Disease progression in MS starts from the beginning and there are a number of factors affecting why it is so variable, he explained. These include environmental factors like smoking and infections that activate the immune system, intestinal bacteria releasing toxins, high blood pressure and diabetes, as well as the role of genes and particular immune responses and mitochondrial susceptibility, eg, hereditary optic neuropathies.
Lifestyle advice, particularly in relation to smoking cessation, exercise and diet are therefore very important for MS patients, Prof Calabresi told the meeting.
“It’s not that patients suddenly become progressive 10 or 20 years into the disease,” Prof Calabresi told MI. “We are starting to understand the tissue mechanisms of injury so not only does microscopic inflammation drive a problem, but chronic demyelination, the absence of inflammation is very important, and the interplay between the myelin and axon needs to be studied better. How do they communicate with each other? The evidence today suggests that remyelination does happen and we may be able to facilitate it.”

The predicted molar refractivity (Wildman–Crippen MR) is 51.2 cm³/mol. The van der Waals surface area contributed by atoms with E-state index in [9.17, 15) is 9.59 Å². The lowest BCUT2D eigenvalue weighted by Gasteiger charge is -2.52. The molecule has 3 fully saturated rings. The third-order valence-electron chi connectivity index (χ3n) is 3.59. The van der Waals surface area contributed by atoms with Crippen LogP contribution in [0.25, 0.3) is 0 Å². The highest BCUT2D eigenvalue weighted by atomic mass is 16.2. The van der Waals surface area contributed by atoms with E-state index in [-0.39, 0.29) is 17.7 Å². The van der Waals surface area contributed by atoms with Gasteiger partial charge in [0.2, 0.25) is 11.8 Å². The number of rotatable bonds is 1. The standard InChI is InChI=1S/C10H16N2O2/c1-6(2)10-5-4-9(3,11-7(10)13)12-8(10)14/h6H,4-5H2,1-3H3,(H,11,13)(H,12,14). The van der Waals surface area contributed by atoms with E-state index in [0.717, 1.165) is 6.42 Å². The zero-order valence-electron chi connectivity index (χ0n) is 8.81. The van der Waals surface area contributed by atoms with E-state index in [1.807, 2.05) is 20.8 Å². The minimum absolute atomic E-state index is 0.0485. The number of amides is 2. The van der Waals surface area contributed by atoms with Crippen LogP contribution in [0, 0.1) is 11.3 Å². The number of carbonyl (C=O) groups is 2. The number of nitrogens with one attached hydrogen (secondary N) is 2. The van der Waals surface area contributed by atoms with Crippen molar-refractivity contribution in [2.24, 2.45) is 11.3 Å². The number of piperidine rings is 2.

He continued: “There have been some very exciting hits in the laboratory that might facilitate endogenous remyelination pathways and then the question is, how do we measure them in a phase II trial, in a reasonable period of time, six-to-12 months, to develop some proof of concept. For me, this is very reminiscent of where we were 20 years ago with the anti-inflammatories and so I am optimistic.”
This work suggests there will likely be a breakthrough in respect of finding an effective treatment for progressive forms of MS within the next decade, believes Prof Calabresi. “I don’t think it will happen overnight and I don’t think it will be ‘one therapy fits all’ but I think what we will see is that we will be able to have a significant impact on some types of disease progression, so that is good. We really need that desperately.”